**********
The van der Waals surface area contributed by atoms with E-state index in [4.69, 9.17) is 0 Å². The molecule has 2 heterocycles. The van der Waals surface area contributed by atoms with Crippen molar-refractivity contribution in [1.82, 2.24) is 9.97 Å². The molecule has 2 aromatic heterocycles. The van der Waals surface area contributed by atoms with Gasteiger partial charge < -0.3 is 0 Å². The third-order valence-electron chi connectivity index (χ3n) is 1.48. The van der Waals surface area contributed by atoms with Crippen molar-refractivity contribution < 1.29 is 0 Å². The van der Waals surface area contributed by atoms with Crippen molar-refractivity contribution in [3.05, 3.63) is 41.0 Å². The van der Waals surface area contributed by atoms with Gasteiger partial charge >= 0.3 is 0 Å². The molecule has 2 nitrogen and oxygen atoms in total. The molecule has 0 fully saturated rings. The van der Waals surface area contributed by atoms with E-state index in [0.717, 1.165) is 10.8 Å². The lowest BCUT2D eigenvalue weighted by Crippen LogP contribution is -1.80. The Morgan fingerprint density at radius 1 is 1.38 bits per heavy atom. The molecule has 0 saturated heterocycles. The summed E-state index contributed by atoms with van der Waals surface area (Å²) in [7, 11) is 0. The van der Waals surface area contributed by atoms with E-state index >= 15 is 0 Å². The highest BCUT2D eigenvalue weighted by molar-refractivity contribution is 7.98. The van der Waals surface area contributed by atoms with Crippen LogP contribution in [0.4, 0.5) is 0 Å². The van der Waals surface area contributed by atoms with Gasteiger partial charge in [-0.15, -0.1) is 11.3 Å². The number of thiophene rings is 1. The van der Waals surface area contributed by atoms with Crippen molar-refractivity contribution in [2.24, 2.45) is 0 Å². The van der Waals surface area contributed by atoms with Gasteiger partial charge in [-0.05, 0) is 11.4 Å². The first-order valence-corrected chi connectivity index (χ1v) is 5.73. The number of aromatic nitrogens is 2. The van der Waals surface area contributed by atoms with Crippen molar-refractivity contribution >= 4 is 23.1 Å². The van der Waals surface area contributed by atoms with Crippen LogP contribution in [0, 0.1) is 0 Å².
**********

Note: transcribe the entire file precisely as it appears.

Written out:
The van der Waals surface area contributed by atoms with E-state index in [4.69, 9.17) is 0 Å². The molecule has 2 heterocycles. The van der Waals surface area contributed by atoms with Crippen molar-refractivity contribution in [1.82, 2.24) is 9.97 Å². The molecule has 2 aromatic heterocycles. The van der Waals surface area contributed by atoms with Gasteiger partial charge < -0.3 is 0 Å². The third-order valence-electron chi connectivity index (χ3n) is 1.48. The van der Waals surface area contributed by atoms with Crippen molar-refractivity contribution < 1.29 is 0 Å². The van der Waals surface area contributed by atoms with Crippen molar-refractivity contribution in [3.05, 3.63) is 41.0 Å². The van der Waals surface area contributed by atoms with Gasteiger partial charge >= 0.3 is 0 Å². The molecule has 2 nitrogen and oxygen atoms in total. The molecule has 0 fully saturated rings. The van der Waals surface area contributed by atoms with E-state index in [0.717, 1.165) is 10.8 Å². The lowest BCUT2D eigenvalue weighted by Crippen LogP contribution is -1.80. The Morgan fingerprint density at radius 1 is 1.38 bits per heavy atom. The molecule has 0 saturated heterocycles. The summed E-state index contributed by atoms with van der Waals surface area (Å²) in [7, 11) is 0. The van der Waals surface area contributed by atoms with E-state index >= 15 is 0 Å². The highest BCUT2D eigenvalue weighted by molar-refractivity contribution is 7.98. The van der Waals surface area contributed by atoms with Crippen LogP contribution in [0.4, 0.5) is 0 Å². The van der Waals surface area contributed by atoms with Gasteiger partial charge in [-0.15, -0.1) is 11.3 Å². The number of thiophene rings is 1. The van der Waals surface area contributed by atoms with Crippen molar-refractivity contribution in [2.24, 2.45) is 0 Å². The van der Waals surface area contributed by atoms with Gasteiger partial charge in [-0.05, 0) is 11.4 Å². The first-order valence-corrected chi connectivity index (χ1v) is 5.73. The number of aromatic nitrogens is 2. The van der Waals surface area contributed by atoms with Crippen molar-refractivity contribution >= 4 is 23.1 Å². The van der Waals surface area contributed by atoms with Crippen LogP contribution in [0, 0.1) is 0 Å².